This Christmas Eve in Glendale, streets around the Galleria were about half as crowded as they were last year. I had already visited Target and the KB Toys liquidation several days earlier and didn’t need to make another stop at the mall, but it looked as if I could find parking if I wanted to.
Just two short blocks from the Galleria, Office Depot at the corner of Pacific and Broadway was almost empty. Actually, the store itself is set back from the corner. Its large, single-level parking lot (from a different, less congested era) is adjacent to the intersection. I drove in easily, parked close to the entrance, and walked straight up to the cash register (no line!) to take care of a last-minute exchange.
Grocery store parking lots and driveways were heavily congested, with cars waiting for exiting shoppers to load their trunks and vacate a space. Inside, though, plenty of Christmas merchandise and foodstuffs were still on the shelves.
Christmas day, the LA Times front page report said that in Dongguan, China, 1,800 toy factories have shut down during the past year. Ten million Chinese workers have lost jobs as factories producing toys and other export items have gone out of business. KB Toys won’t be around next year to place any orders at all. This is certainly bad for China, and the many migrant workers who found jobs and better wages during better times in Dongguan.
At Office Depot, all the digital cameras on sale during Black Friday were still available – orders for electronics will likely be much lighter in the months to come. Demand for paper clips and other sundry office products is bound to fall also as the economy contracts. Office Depot announced earlier this month that it would close 112 stores and 6 distribution facilities. Luckily the Glendale store is not on the list: I like its helpful staff, convenient stand-alone location, and the spacious parking lot.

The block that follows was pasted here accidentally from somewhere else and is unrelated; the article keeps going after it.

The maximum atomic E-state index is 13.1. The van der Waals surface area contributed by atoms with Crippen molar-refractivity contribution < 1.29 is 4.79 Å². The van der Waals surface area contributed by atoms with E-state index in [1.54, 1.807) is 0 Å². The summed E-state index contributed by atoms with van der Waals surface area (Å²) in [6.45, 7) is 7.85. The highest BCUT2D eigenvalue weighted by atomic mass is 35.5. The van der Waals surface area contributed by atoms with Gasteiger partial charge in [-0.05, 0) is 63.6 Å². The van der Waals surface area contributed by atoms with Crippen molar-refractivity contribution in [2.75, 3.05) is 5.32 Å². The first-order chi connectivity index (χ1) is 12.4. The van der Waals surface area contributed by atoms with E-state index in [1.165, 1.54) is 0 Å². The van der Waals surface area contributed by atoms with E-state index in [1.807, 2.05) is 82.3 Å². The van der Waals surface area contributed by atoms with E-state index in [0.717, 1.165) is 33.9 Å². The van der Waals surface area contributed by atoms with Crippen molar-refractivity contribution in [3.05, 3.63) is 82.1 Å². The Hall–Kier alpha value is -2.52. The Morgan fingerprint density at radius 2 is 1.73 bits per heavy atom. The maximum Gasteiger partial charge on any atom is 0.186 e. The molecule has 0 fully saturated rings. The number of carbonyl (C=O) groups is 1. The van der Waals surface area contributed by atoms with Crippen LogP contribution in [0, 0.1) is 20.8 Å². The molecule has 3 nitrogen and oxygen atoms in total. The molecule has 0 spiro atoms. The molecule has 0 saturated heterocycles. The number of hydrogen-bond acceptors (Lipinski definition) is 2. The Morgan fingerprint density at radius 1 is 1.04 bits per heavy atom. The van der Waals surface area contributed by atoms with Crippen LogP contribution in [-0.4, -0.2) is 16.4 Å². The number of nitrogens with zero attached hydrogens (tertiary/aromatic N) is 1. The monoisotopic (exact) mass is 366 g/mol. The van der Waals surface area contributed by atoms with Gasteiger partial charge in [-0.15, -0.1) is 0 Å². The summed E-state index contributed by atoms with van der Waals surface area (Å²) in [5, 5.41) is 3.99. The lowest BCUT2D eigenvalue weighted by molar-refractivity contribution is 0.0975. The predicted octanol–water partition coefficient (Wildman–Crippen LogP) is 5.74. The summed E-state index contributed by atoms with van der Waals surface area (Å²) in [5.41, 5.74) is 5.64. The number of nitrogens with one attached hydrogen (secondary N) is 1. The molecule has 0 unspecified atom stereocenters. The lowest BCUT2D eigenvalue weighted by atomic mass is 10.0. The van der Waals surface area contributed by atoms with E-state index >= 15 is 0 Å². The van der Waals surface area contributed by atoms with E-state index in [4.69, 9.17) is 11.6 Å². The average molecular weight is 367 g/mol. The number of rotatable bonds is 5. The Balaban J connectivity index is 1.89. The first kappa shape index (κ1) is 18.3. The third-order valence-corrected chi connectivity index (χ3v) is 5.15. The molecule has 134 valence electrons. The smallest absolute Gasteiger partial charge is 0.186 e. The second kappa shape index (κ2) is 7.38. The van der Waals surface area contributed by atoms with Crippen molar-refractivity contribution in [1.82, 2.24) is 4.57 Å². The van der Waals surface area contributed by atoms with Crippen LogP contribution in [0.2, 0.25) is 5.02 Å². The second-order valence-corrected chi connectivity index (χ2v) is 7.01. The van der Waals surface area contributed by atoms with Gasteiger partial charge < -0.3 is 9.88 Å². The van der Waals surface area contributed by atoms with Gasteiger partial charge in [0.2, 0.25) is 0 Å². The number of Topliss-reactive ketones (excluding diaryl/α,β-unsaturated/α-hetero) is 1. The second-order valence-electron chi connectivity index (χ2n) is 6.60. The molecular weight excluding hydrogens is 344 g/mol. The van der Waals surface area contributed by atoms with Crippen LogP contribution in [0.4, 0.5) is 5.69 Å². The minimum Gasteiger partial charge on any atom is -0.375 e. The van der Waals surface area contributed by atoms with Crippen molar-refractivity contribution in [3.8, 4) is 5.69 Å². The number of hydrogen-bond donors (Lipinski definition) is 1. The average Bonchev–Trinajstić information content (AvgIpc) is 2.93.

What do people actually need during the holiday season? Parking lots in this area indicate that food and clothing top the list. The LA Times report says that celebrations in China feature practical gifts:
The Chinese government has promised to take measures to spur domestic consumer spending, with the hope that it will help pick up the slack. But Chinese consumers are unlikely to bail out the beleaguered toy industry.
Although many Chinese have come to love Christmas, decorating trees and windows, piping the ubiquitous carols into elevators and stores, one thing they don’t do is shop. The big consumer holiday here is the lunar New Year — and parents buy clothing and shoes for their children, not toys.
“All these toys we make are for the foreign children,” said 40-year-old Long Sunjun, who runs a small shop near the closed Smart Union factory. She says that even the children of the toy factory workers seldom were given toys other than squirt guns or balls.
“Chinese kids can make their own toys. Besides, they should be studying, not playing with toys.”
Readers: add your pithy conclusion below!